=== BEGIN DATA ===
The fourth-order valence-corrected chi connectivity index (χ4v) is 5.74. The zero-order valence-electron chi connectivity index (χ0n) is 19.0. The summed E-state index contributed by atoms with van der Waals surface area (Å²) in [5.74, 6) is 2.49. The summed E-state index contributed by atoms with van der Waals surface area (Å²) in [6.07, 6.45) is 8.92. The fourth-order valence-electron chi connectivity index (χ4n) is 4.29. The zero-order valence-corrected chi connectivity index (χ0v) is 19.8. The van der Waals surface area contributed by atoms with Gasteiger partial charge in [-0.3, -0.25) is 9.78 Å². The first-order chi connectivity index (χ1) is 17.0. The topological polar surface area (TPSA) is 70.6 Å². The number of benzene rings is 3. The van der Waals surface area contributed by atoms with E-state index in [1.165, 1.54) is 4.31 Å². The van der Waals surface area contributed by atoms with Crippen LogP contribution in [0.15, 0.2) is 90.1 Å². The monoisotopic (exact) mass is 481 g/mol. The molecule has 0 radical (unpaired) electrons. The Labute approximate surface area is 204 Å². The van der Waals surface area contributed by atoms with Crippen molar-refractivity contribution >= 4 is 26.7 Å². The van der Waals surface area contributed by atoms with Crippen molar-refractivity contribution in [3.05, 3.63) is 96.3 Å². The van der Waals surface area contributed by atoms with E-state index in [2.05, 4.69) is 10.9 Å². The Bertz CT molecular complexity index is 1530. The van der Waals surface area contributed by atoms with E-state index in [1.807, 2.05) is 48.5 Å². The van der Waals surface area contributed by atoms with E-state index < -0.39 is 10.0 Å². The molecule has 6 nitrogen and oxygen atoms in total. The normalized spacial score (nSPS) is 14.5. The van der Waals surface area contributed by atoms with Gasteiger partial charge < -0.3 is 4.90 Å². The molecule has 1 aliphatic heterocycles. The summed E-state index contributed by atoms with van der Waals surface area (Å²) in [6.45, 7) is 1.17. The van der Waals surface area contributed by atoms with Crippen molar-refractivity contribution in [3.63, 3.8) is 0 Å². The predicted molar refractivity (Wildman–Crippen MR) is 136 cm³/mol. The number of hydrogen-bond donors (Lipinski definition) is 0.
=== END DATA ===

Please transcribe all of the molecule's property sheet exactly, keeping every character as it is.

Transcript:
The fourth-order valence-corrected chi connectivity index (χ4v) is 5.74. The zero-order valence-electron chi connectivity index (χ0n) is 19.0. The summed E-state index contributed by atoms with van der Waals surface area (Å²) in [5.74, 6) is 2.49. The summed E-state index contributed by atoms with van der Waals surface area (Å²) in [6.07, 6.45) is 8.92. The fourth-order valence-electron chi connectivity index (χ4n) is 4.29. The zero-order valence-corrected chi connectivity index (χ0v) is 19.8. The van der Waals surface area contributed by atoms with Gasteiger partial charge in [-0.3, -0.25) is 9.78 Å². The first-order chi connectivity index (χ1) is 17.0. The topological polar surface area (TPSA) is 70.6 Å². The number of benzene rings is 3. The van der Waals surface area contributed by atoms with E-state index in [1.165, 1.54) is 4.31 Å². The van der Waals surface area contributed by atoms with Crippen LogP contribution in [0.15, 0.2) is 90.1 Å². The monoisotopic (exact) mass is 481 g/mol. The molecule has 0 radical (unpaired) electrons. The Labute approximate surface area is 204 Å². The van der Waals surface area contributed by atoms with Crippen molar-refractivity contribution >= 4 is 26.7 Å². The van der Waals surface area contributed by atoms with Crippen molar-refractivity contribution in [3.05, 3.63) is 96.3 Å². The van der Waals surface area contributed by atoms with E-state index in [2.05, 4.69) is 10.9 Å². The Bertz CT molecular complexity index is 1530. The van der Waals surface area contributed by atoms with E-state index in [1.807, 2.05) is 48.5 Å². The van der Waals surface area contributed by atoms with E-state index < -0.39 is 10.0 Å². The molecule has 6 nitrogen and oxygen atoms in total. The normalized spacial score (nSPS) is 14.5. The van der Waals surface area contributed by atoms with Gasteiger partial charge < -0.3 is 4.90 Å². The molecule has 1 aliphatic heterocycles. The summed E-state index contributed by atoms with van der Waals surface area (Å²) in [6.45, 7) is 1.17. The van der Waals surface area contributed by atoms with Crippen molar-refractivity contribution in [3.63, 3.8) is 0 Å². The predicted molar refractivity (Wildman–Crippen MR) is 136 cm³/mol. The number of hydrogen-bond donors (Lipinski definition) is 0.